thanksgiving_org_v3 11-20-2011

Talking Turkey

Tips on how to handle Thanksgiving in unfamiliar waters

Not all of us will make the traditional pilgrimage home for Thanksgiving. Whether away at school, stuck at work, or spending that oh-so-important first holiday with the in-laws (or future in-laws), one might soon be invited into the gracious home of accommodating strangers. With this in mind, we humbly present a few simple guidelines to help you play the perfect guest on turkey day.

 

It’s All In The Timing

First impressions are important. Being late will immediately call your character into question. Make sure you pay close attention to the time of the invitation and arrive promptly. There is no such thing as being, “fashionably late”; if you arrive more than 15 minutes beyond the time indicated on your invitation you are just plain late. Being late does not make you cool or more interesting; it only serves to draw unwanted attention to your arrival. The polite guest arrives on time, never late and never early.

 

Dressing Recipes

The gentlemanly guest will defer to the habits of the house when it comes to dress. If it is at all possible, inquire ahead of time as to the tone and formality of the event. If you hear that your host will be wearing a tie, wear a tie. If you hear jeans, keep it casual. Of course maintaining one’s personal style is important, but it does not supersede situation.

 

Aggressive acts of personal style may draw unwanted attention. For example, Thanksgiving dinner, in an unfamiliar home, is no time to sport go-to-hell ankles, (as much as we enjoy letting our ankles breathe). When in doubt go business casual, dress smart and clean, tuck-in your shirttails and avoid jeans and sneakers. Wool trousers and corduroy pants are in season, pair a pair with a soft collared shirt like a button-down oxford and a wool or cashmere sweater. Keep it simple, elegant and timeless. You never know how long they’ll keep the photos.

 

Let’s Talk Turkey


“The distinction between gentleman and boor

is more clearly noted at the table than anywhere else.”

-W.R. Houghton. Rules of Etiquette and Home Culture. 1890


When it comes to table manners use your common sense. Most contemporary affairs do not require the knowledge of elaborate utensil settings. With this in mind, just remember that utensils start from the outside, moving in with each new course. The key to a good Thanksgiving, and a good meal in general, is moderation. Stuffing yourself is for the birds. When it comes to spirits Imbibe At Your Own Risk, there is nothing worse than a drunken guest. The inability to hold one’s liquor is the mark of a brash ruffian, a man of weak moral fiber. Table conversation should be kept light and festive. Leave your day-to-day trials and tribulations at the door. Remember you don’t need to sing for your supper. Being a good, active listener is just as important to the convivial atmosphere…and a whole lot safer.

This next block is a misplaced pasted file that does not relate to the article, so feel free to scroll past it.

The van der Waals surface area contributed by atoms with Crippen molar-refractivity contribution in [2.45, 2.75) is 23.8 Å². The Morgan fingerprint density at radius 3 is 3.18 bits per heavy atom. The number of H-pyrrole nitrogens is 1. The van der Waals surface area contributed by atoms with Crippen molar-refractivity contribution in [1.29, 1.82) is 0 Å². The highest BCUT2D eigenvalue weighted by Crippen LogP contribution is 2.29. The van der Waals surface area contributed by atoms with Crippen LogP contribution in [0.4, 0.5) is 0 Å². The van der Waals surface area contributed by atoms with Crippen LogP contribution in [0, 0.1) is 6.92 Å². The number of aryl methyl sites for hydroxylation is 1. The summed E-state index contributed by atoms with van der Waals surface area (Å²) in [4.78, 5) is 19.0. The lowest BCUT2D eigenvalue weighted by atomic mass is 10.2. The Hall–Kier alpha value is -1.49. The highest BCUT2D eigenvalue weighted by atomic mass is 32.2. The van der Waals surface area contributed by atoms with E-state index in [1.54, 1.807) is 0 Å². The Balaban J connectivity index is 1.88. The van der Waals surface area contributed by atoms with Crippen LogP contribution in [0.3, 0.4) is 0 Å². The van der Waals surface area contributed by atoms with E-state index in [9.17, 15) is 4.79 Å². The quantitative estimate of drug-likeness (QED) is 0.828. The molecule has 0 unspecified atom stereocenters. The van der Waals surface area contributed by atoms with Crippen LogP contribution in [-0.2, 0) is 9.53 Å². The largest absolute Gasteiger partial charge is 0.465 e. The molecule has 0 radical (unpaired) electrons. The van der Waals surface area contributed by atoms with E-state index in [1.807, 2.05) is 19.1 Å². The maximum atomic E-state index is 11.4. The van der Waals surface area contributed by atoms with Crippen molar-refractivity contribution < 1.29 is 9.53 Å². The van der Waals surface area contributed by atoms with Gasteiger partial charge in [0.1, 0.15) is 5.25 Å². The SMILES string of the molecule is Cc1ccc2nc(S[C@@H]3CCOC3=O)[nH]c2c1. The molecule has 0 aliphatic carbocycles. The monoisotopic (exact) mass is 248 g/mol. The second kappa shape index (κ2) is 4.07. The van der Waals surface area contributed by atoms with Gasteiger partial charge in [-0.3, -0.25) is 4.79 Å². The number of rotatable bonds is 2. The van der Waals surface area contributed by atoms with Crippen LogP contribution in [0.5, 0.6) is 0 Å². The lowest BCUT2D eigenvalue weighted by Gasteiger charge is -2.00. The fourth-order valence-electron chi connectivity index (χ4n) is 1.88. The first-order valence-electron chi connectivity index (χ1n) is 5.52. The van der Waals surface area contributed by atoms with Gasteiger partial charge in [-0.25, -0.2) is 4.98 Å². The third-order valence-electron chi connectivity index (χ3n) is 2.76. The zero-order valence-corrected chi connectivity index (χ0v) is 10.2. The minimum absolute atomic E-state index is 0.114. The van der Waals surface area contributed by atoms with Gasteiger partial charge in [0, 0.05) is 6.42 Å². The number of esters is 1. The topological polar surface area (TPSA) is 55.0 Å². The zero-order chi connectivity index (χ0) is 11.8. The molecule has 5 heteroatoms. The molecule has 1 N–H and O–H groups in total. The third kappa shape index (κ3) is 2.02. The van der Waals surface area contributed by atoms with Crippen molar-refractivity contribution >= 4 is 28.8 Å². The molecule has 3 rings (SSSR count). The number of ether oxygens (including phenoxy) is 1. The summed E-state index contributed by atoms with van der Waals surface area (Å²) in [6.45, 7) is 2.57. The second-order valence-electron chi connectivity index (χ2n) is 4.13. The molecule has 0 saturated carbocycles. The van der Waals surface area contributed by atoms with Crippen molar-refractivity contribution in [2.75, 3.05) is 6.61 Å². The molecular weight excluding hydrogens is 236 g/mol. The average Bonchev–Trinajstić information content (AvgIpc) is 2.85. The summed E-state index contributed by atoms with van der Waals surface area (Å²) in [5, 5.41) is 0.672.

Should I Stay or Should I Go

There is a subtle art to making a graceful exit. You never want to sneak out early, even if you are bored to death. But, you also never want to overstay your welcome. The art of the exit lies within your ability to feel the mood of the room. Once the meal is over the party may continue for a few more hours as host and guests relax in their tryptophanic haze. Find a natural moment to say your goodbyes and make sure you personally address your host no matter the number of guests. Often you are remembered by your last impression, so make it a positive one.

 

Note Perfect

Promptly—the next day—send a Thank You note. A hand-written Thank You note may have fallen out of fashion in some circles, but it’s a special and elegant touch your hosts will certainly appreciate. If at all possible avoid the use of text or email; these digital formats are better than nothing, but just slightly better. The message can be simple and straightforward, just a few kind words to show your appreciation. Remember, brevity is the soul of wit.

 

Oh, and don’t forget to make sure you snag us a slice of pie.

TAGS: Pie | pilgrims | Thanksgiving

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